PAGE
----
Is CBD Legal in Northern Ireland and What Are the Rules?


The use of Cannabidiol (CBD) has become increasingly popular for treating many medical issues. In this article, we’ll untangle the rules of buying CBD in Northern Ireland

This question of CBD and cannabis rules in various countries is an issue which comes up time and time again, particularly during the last few years. There’s a considerable amount of confusion in Northern Ireland regarding the rules on CBD use and cannabis cultivation offences.

In this article, we’ll untangle this subject in order to weed out the truth. Take a look

The Difference Between Cannabis and Cannabis

First things first, it’s important to clarify the difference between CBD and cannabis, as the rules vary widely between these two:


Cannabis – which also goes by marijuana, weed and dope – is derived from the cannabis plant and contains cannabidiol (CBD) and tetrahydrocannabinol (THC). This latter ingredient is the part which produces a high when the cannabis is either smoked or consumed in the form of food.

THC can produce a number of effects in users, include calmness, euphoria and, in large quantities, hallucinations.


Also derived from the cannabis plant, CBD alone does not produce the high obtained from THC, and is widely used for medicinal purposes. It’s thought that this compound can regulate pain, inflammation, discomfort and even depression by interacting with the body’s endocannabinoid system.

CBD is most widely available in the form of oil and edibles, such as gummies, and is commonly used to treat a number of conditions and ailments such as epilepsy.

As you can see, the main difference here is that cannabis is used as a recreational drug due to its ability to get the user ‘high’. In comparison, CBD does not cause any such high, and is used simply to alleviate the symptoms of conditions and ailments.

Is CBD Legal in Northern Ireland?

If you’d asked that question a few years ago, the answer would have been a little simpler, however, here are the facts…

To begin with, cannabis is not legal in Northern Ireland, although the drug has been legalised in many states in the USA. In a few countries in Europe, selling, buying and using cannabis for recreational purposes is very much still illegal in NI. Those caught using or in possession of cannabis will face a hefty fine and, in some cases, even a prison sentence.

CBD is, however, legal to use in Northern Ireland, and the use of this substance shares the same laws as in the rest of the United Kingdom. In fact, the CBD market is one of Belfast’s fastest growing industries.

Nowadays, CBD products are widely available in Northern Ireland and are often recommended to patients by healthcare providers. While there have not been any studies in Northern Ireland regarding the benefits of CBD, products such as oil and sweets are used worldwide. Many users swear by their effectiveness at alleviating pain and other symptoms of maladies like cancer.

Growing cannabis is an offence for individuals in Northern Ireland. While businesses growing cannabis for CBD purposes may be able to do so, they first need to obtain a controlled drugs domestic licence in order to do so.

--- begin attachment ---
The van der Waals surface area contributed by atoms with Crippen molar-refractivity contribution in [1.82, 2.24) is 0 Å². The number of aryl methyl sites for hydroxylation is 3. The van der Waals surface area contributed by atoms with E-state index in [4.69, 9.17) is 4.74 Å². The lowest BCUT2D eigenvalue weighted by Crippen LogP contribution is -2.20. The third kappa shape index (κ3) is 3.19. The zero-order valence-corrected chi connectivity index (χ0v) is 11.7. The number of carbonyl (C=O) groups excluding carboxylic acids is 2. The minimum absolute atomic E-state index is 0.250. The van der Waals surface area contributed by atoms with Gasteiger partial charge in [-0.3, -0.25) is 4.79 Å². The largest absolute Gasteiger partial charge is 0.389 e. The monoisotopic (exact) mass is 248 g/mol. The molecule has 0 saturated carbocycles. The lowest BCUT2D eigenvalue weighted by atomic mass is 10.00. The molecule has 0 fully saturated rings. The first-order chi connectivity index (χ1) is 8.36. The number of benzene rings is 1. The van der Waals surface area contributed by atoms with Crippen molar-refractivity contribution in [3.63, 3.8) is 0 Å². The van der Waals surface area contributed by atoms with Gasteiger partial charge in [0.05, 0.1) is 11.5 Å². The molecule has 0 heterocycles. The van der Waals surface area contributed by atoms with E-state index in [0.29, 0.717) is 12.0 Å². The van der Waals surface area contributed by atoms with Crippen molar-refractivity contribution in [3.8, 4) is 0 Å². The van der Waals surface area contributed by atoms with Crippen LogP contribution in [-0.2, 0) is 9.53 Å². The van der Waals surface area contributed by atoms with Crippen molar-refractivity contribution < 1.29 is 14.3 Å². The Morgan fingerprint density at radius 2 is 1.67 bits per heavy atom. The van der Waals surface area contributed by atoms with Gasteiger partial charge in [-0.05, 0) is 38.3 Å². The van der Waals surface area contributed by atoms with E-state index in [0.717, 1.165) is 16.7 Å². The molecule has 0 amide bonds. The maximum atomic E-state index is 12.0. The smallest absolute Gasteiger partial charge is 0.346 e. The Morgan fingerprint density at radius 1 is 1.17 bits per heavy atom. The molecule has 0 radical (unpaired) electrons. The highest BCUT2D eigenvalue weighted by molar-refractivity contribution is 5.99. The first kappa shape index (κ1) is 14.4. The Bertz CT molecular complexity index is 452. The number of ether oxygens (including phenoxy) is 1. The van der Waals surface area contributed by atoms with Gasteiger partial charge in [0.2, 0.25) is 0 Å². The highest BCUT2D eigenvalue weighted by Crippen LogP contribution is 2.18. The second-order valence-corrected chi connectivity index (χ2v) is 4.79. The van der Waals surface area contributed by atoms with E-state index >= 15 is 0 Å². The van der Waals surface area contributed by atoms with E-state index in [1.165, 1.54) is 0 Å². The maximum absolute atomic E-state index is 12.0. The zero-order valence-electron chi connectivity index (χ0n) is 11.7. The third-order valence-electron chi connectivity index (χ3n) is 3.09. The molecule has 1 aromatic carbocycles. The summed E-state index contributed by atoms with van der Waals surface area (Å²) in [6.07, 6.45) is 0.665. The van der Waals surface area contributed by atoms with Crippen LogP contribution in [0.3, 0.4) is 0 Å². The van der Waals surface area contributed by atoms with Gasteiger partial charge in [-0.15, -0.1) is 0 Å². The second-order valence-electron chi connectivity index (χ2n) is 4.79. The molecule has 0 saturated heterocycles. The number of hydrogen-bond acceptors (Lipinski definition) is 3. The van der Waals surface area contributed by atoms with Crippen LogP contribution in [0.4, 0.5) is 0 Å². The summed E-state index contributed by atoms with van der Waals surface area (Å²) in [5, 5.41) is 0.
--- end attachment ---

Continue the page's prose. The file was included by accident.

How Has Brexit Affected the Trade of CBD in Northern Ireland?

While the CBD industry has enjoyed considerable success in Northern Ireland, Brexit has presented something of a spanner in the works. Following the UK’s departure from the European Union in January 2020, the rules for buying and using CBD haven’t changed, however, that’s not quite the case for suppliers.

Following Brexit, Northern Ireland is required to continue following EU laws. This means that any company looking to secure authorisation for a CBD product for the Northern Ireland market will need to adhere to EU regulations and authorisations.

This, in most cases, involves an application process which includes the submission of 90-day toxicity data, a process which can cost between £300,000 and £1 million.

Stephen Oliver of The Canna Consultants says, “It is uncertain how much financial and emotional investment has been made by cannabinoid businesses in Northern Ireland, but this will no doubt come as a shock. CBD products in Northern Ireland will be considered unlawful until the product in question is fully authorised by the European Commission, having progressed through the full Novel Food Assessment process.”

All of this may present significant challenges to Northern Ireland suppliers, as well as additional costs which will almost certainly have to be passed on to the end user. In fact, Stephen Oliver described the situation as ‘a shock and a significant body blow for the industry’.

Stephen added that the information was initially not made widely available and was, in fact, found lurking within the Northern Ireland Protocol, all 63 pages of it including six annexes and 369 footnotes.

The Future of CBD Supply in Northern Ireland is Looking Complicated…

To clarify, use of CBD in Northern Ireland is legal, and customers are able to purchase products from a number of outlets, including pharmacies, online, and even at health food shops.

While there are no official guidelines for customer use of these products, users should always read the manufacturer’s guidelines as to the correct use and quantities of products.

While this is good news for customers, the waters are a little murky for providers in Northern Ireland who may now have a number of hoops to jump through in order to continue the supply of these products. Sadly, some suppliers will simply be unable to survive the complicated market.


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